My new scientific theory: Dark height

The Shadow Orchestra

Perspective's a bitch, ain't it? That's me, second from the left. Yes. The short, grumpy one.

The Shadow Orchestra recently had a bunch of promo shots done, and we made the mistake of taking most of them standing up. I also made the mistake of standing next to Nick, who is approximately 18 feet tall, in most of them.

I never realise how short I am until I see myself in photographs. Being somewhat close to the ground in the area of height for most of my life, I should have figured it out by now, but it always takes me by surprise. Friends and colleagues are also taken aback when they realise quite how small I actually am (5 feet three quarters of an inch. That three-quarters of an inch is really important).

Sure I’m no supermodel, but there’s something about me that gives the impression of extra height.  And, inspired by my trip to see Uncaged Monkeys at the Hammersmith Apollo last week (featuring my awesome sister Helen Arney doing her nerd-uke thing) and listening to Professor Brian “The Ladies Love” Cox expounding on the wonders of the cosmos, I’ve come up with the answer.

Dark Height.

Suddenly it all makes sense. In our universe, there’s a whole bunch of stuff that scientists can’t account for.  The universe actually appears to be bigger than it is when they measure it, but they can’t actually see the extra stuff that’s there.

This is Dark Matter which, admittedly, is a better name than “stuff”. I wonder what other names got nixed before they decided on  that one – “Universe fluff”, “Tardis Juice”, “Macavity” …

Most physicists and cosmologists believe that dark matter exists – we just don’t have the tools to see or measure it yet.  But it’s there.

To extrapolate (or is it interpolate, given that I’m smaller than the universe? I nver know) – because I appear to be bigger than I actually am, I must have a significant quantity of Dark Height.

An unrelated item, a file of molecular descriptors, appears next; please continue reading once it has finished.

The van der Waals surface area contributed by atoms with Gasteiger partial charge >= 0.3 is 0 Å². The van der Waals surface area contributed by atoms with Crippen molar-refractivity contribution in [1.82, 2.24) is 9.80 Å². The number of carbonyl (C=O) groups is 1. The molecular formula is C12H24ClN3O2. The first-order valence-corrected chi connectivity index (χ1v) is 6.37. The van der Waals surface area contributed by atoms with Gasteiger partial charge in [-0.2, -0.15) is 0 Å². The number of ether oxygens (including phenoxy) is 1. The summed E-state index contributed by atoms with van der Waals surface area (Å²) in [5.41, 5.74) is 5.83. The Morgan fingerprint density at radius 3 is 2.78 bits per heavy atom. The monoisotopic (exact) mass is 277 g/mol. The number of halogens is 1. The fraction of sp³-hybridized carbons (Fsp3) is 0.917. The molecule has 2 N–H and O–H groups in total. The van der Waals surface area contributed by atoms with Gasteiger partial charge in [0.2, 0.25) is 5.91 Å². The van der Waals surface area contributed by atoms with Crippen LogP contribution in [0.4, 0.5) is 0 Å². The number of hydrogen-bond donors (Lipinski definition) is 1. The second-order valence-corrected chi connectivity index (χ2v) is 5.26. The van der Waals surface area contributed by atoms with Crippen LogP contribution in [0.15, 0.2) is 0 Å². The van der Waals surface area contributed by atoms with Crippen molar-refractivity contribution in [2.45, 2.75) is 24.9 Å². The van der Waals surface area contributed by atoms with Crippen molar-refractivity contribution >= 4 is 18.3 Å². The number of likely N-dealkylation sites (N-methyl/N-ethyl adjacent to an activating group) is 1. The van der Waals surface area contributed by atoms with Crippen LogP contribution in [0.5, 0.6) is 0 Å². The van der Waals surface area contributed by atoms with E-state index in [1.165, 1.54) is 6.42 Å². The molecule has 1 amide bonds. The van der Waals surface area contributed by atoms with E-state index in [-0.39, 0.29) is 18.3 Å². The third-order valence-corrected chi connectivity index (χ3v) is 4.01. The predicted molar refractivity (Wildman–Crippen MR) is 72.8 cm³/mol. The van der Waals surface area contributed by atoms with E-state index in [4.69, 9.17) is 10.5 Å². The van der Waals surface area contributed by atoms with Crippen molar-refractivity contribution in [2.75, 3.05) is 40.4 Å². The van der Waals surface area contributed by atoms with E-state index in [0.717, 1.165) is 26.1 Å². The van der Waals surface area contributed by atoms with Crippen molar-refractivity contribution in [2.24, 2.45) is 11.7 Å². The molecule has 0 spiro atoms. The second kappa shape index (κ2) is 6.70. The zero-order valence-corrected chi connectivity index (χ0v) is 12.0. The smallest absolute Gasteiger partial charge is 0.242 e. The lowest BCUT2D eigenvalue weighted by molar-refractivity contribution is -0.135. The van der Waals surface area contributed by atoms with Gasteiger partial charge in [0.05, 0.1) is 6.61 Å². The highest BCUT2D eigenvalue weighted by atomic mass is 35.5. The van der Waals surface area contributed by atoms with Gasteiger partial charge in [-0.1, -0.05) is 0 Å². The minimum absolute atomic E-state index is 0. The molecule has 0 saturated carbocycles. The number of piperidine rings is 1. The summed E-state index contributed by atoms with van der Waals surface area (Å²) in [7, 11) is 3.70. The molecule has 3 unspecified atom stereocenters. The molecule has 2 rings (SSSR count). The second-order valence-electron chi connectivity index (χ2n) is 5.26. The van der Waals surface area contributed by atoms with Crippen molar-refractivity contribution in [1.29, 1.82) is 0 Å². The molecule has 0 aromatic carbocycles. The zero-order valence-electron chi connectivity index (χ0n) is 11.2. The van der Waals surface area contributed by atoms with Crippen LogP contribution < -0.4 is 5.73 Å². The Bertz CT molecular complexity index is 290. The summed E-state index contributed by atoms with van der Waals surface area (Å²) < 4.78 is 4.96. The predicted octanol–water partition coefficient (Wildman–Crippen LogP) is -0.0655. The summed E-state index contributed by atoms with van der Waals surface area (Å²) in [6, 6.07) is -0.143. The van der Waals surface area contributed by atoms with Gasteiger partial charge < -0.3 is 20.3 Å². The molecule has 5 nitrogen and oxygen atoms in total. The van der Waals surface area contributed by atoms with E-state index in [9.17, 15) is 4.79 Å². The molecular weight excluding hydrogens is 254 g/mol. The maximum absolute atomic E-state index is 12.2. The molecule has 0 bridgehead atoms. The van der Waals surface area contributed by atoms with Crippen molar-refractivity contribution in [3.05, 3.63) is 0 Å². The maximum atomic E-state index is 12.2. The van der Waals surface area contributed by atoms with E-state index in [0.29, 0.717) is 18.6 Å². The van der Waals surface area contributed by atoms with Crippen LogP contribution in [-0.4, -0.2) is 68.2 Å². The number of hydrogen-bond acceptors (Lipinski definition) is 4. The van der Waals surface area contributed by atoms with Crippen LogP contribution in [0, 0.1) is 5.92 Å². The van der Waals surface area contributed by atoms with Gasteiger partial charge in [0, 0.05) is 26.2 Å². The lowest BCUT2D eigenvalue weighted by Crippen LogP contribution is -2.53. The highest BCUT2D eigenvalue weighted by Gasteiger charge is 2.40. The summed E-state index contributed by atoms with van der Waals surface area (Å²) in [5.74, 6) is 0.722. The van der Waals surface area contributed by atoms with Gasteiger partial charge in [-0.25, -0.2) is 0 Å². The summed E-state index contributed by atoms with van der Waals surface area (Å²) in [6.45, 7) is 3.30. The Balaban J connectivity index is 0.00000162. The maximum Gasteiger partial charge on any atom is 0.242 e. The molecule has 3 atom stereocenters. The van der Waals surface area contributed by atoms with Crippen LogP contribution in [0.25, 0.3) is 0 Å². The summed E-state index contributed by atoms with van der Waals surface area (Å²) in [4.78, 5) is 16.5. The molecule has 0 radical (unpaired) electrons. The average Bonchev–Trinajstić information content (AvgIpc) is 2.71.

Therefore I’m actually a 5’10” leggy Amazonian, instead of a rather dumpy nerd.  You just can’t detect it yet.

PS: If you want to know more about dark matter and other mysteries of the universe, I’d recommend Michael Brooks’ brilliant 13 Things That Don’t Make Sense – it’s pretty much the only book with physics in it that I’ve ever actually enjoyed.  Or finished.

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6 responses to “My new scientific theory: Dark height

  1. Utter genius.

    However, I’m not sure how it is that some people of moderate stature turn out to be taller than expected. Perhaps there’s a corresponding Dark Height antiparticle?

  2. And if the multiverse theory is true then there are infinite other versions of us short people, so we really are secretly tall 🙂

  3. Ooh, I read that (well, listened to it). Audible wanted me to review it so I got it for free. The first couple of chapters were a bit tricky for me, but it got heaps better as it went on. Twas a pleasant surprise after reading (sorry, listening to) “Bad Ideas” by Robert Winston – the ‘bad ideas’ presumably should have included the notion that this book was adding anything to the average person’s understanding of science and engineering. Bleurgh.

  4. Pingback: And this is why they should organise gigs by height | You do too much

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